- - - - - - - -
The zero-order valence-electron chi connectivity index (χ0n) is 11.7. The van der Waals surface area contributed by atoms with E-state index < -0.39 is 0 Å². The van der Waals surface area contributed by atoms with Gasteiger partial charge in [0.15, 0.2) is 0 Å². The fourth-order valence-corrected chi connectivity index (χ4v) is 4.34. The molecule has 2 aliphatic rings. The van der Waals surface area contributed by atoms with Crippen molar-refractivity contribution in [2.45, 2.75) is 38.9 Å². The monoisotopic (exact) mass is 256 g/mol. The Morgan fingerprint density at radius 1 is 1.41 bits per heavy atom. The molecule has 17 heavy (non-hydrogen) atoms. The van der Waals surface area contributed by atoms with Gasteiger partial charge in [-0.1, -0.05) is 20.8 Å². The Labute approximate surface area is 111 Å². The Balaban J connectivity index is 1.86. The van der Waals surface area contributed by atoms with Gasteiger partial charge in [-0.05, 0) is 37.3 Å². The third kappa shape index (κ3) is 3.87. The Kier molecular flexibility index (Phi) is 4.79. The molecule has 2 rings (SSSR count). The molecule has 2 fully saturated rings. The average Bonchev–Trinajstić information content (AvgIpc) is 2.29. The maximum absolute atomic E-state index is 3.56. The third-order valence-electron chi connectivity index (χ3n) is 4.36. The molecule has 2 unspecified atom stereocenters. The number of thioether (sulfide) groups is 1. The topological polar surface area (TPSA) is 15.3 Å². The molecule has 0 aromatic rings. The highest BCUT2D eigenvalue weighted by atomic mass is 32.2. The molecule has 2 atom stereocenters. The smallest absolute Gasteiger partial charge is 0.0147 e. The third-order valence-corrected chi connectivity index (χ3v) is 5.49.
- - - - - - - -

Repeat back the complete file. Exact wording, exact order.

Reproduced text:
The zero-order valence-electron chi connectivity index (χ0n) is 11.7. The van der Waals surface area contributed by atoms with E-state index < -0.39 is 0 Å². The van der Waals surface area contributed by atoms with Gasteiger partial charge in [0.15, 0.2) is 0 Å². The fourth-order valence-corrected chi connectivity index (χ4v) is 4.34. The molecule has 2 aliphatic rings. The van der Waals surface area contributed by atoms with Crippen molar-refractivity contribution in [2.45, 2.75) is 38.9 Å². The monoisotopic (exact) mass is 256 g/mol. The Morgan fingerprint density at radius 1 is 1.41 bits per heavy atom. The molecule has 17 heavy (non-hydrogen) atoms. The van der Waals surface area contributed by atoms with Gasteiger partial charge in [-0.1, -0.05) is 20.8 Å². The Labute approximate surface area is 111 Å². The Balaban J connectivity index is 1.86. The van der Waals surface area contributed by atoms with Gasteiger partial charge in [-0.05, 0) is 37.3 Å². The third kappa shape index (κ3) is 3.87. The Kier molecular flexibility index (Phi) is 4.79. The molecule has 2 rings (SSSR count). The molecule has 2 fully saturated rings. The average Bonchev–Trinajstić information content (AvgIpc) is 2.29. The maximum absolute atomic E-state index is 3.56. The third-order valence-electron chi connectivity index (χ3n) is 4.36. The molecule has 2 unspecified atom stereocenters. The number of thioether (sulfide) groups is 1. The topological polar surface area (TPSA) is 15.3 Å². The molecule has 0 aromatic rings. The highest BCUT2D eigenvalue weighted by atomic mass is 32.2. The molecule has 2 atom stereocenters. The smallest absolute Gasteiger partial charge is 0.0147 e. The third-order valence-corrected chi connectivity index (χ3v) is 5.49.